KRUEGER: I think there's a difference in a sense of lending. I guess the analogy would be a company that has a short-run liquidity problem where the creditors, when they reorganize, get all their money back. And I think the issue arises when there are reasons why debt clearly is unsustainable. And that does on occasion happen, and it happens in cases where at the moment we don't have a clear-cut way of solving that particular problem, which is where the discussion of the bankruptcy procedures that you mentioned comes in. And that would be an instance where, for whatever reasons, everybody figures that the country will not, no matter what they do, be able to repay.

ROLNICK: And that would be a reason not to do a bailout?

KRUEGER: That would be a reason to have an alternative mechanism. I mean there are countries whose debt is so high that under any even mildly possible scenario their debt is going to grow without limit because they simply cannot get sufficiently large primary surpluses and growth rates to start lowering the ratio of debt to GDP.

They're going to have to borrow enough to pay the interest, but their debt is going to go up faster than their GDP. And in those circumstances, of course, you've got to do something else. That's where we think we can still further improve the international financial system by finding a better, more orderly, more predictable mechanism for handling those situations. We must, therefore, distinguish between the ones where we're lending into a circumstance where there is a systemwide liquidity problem and ones where there's a more fundamental problem.

ROLNICK: Exchange rate regimes. We haven't touched on them. Do you have a preference for one or the other, fixed vs. floating, currency boards, et cetera?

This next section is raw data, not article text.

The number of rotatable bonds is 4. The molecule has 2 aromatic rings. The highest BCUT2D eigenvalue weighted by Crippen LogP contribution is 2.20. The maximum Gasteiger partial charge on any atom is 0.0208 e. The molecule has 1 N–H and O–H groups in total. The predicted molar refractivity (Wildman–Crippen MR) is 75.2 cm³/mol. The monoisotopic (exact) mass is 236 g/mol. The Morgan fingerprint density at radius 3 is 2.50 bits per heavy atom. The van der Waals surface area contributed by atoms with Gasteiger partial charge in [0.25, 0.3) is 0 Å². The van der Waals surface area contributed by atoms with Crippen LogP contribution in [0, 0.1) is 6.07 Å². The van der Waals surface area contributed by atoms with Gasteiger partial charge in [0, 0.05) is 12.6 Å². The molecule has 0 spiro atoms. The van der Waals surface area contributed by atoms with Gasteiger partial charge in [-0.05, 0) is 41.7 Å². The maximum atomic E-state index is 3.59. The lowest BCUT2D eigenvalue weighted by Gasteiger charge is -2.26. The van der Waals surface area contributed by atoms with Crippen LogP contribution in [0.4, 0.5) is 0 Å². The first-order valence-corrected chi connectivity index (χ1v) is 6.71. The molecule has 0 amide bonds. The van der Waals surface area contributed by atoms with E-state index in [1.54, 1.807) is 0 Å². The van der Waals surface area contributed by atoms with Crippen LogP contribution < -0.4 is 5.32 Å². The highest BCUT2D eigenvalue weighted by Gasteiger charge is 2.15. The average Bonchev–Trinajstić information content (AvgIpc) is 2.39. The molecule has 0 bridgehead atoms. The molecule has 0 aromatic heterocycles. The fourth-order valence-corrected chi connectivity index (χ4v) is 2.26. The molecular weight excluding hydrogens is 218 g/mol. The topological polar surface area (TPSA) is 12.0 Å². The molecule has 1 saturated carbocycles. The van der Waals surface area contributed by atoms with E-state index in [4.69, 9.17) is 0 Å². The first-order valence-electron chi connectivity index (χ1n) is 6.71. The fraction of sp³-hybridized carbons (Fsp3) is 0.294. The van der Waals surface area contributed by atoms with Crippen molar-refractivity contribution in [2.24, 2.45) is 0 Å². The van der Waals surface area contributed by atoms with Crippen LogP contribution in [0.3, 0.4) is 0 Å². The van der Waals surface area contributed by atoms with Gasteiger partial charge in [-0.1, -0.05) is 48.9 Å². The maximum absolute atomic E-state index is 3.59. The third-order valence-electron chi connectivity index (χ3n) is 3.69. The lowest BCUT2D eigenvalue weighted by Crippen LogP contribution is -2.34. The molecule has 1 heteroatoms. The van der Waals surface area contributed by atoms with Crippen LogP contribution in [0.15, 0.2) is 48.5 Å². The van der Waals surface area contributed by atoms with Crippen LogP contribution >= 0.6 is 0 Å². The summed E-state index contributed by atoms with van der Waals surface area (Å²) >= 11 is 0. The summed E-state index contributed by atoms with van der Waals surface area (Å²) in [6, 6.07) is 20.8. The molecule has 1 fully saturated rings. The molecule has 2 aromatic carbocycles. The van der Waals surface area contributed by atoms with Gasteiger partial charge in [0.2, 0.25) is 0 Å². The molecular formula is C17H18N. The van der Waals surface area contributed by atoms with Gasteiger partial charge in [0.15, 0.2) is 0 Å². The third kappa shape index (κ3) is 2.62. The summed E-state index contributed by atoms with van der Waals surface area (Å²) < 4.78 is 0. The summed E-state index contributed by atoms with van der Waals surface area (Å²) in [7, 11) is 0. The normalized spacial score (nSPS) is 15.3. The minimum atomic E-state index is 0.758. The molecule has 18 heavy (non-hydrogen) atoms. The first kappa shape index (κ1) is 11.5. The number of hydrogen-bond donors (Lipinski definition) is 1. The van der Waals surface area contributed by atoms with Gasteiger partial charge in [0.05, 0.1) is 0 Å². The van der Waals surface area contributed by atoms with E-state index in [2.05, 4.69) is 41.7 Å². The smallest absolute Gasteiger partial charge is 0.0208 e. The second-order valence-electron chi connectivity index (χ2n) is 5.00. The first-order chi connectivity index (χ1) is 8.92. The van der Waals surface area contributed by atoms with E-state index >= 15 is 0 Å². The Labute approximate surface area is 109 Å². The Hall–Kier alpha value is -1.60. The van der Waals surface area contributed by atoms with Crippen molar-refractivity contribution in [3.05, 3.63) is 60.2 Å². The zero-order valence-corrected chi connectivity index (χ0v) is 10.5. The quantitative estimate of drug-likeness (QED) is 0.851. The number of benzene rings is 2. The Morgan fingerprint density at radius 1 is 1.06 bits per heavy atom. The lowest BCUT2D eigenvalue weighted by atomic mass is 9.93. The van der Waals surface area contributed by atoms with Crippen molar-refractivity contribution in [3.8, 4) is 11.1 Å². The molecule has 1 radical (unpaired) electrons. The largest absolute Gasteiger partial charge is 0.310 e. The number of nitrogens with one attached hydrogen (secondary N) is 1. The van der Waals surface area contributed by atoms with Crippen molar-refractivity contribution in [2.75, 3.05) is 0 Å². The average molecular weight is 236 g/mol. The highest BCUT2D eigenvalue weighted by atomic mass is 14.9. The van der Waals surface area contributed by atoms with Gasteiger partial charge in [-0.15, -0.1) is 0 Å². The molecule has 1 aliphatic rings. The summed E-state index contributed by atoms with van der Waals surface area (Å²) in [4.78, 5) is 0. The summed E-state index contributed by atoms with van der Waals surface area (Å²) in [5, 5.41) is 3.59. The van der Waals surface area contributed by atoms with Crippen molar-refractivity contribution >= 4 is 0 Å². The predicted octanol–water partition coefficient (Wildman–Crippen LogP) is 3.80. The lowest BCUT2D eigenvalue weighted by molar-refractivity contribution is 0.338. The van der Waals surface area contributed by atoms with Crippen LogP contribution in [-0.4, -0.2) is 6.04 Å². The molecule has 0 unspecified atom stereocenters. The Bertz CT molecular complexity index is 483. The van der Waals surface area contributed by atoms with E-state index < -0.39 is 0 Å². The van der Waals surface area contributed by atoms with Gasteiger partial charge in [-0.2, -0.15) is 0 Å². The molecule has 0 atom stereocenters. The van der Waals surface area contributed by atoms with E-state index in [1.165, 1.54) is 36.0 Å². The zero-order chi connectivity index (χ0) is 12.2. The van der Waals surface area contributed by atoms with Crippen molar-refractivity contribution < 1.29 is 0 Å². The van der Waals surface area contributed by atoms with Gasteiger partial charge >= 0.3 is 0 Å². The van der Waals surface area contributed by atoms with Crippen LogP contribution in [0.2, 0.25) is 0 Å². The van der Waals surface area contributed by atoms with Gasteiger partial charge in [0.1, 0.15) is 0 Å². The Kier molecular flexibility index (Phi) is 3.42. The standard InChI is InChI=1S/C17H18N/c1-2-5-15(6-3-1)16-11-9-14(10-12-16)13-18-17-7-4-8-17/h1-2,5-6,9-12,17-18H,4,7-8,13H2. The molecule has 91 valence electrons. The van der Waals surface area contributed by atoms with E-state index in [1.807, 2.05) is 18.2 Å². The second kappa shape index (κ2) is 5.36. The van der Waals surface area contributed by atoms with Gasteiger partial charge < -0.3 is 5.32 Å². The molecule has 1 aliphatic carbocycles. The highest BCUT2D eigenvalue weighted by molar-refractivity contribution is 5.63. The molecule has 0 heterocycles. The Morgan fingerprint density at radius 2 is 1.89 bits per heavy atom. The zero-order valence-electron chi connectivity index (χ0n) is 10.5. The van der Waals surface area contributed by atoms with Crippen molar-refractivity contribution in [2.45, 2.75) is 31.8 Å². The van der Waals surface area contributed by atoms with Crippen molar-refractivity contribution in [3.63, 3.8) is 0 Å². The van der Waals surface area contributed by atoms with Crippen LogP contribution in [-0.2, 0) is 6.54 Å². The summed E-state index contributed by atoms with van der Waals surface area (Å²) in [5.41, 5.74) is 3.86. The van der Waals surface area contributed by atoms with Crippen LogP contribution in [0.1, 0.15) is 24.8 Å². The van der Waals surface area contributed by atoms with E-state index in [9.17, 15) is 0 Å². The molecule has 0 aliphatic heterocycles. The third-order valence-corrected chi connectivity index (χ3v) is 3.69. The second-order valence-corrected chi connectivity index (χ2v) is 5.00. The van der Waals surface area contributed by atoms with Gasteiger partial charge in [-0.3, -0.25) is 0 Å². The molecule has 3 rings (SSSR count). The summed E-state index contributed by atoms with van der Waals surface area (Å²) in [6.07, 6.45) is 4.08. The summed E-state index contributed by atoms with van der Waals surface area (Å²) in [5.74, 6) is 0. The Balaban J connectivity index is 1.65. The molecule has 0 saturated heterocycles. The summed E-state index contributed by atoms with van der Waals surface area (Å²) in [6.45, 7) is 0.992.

KRUEGER: Well, I think more and more people are coming to the conclusion that the fixed exchange rate, where you just change the exchange rate when it's no longer permitting a viable balance of payments, is no longer the way to go. And most people are more and more reaching the conclusion that the floating rate regime is the one that has the greater viability in those circumstances, which isn't to say you cannot do a currency board. But if you're going to do a currency board, the fiscal and monetary discipline that imposes is pretty enormous. And if you've got to do that discipline anyway, why bother with the currency board.

ROLNICK: What about pegging currencies? The Europeans have adopted an extreme form of a pegged currency, a single currency.

KRUEGER: But that's a hard peg. That's really closer to a currency board than it is to a fixed exchange rate. Those countries have agreed to the monetary and fiscal disciplines that go with it. And the difficulty comes when someone else fixes their currency but doesn't figure that they've got to accept the discipline.

ROLNICK: You're optimistic about the euro, then, as a system?

KRUEGER: I think the euro, like so many other things in Europe, has been adopted, in part, because there's a political imperative to move closer together. I see no reason why that won't continue.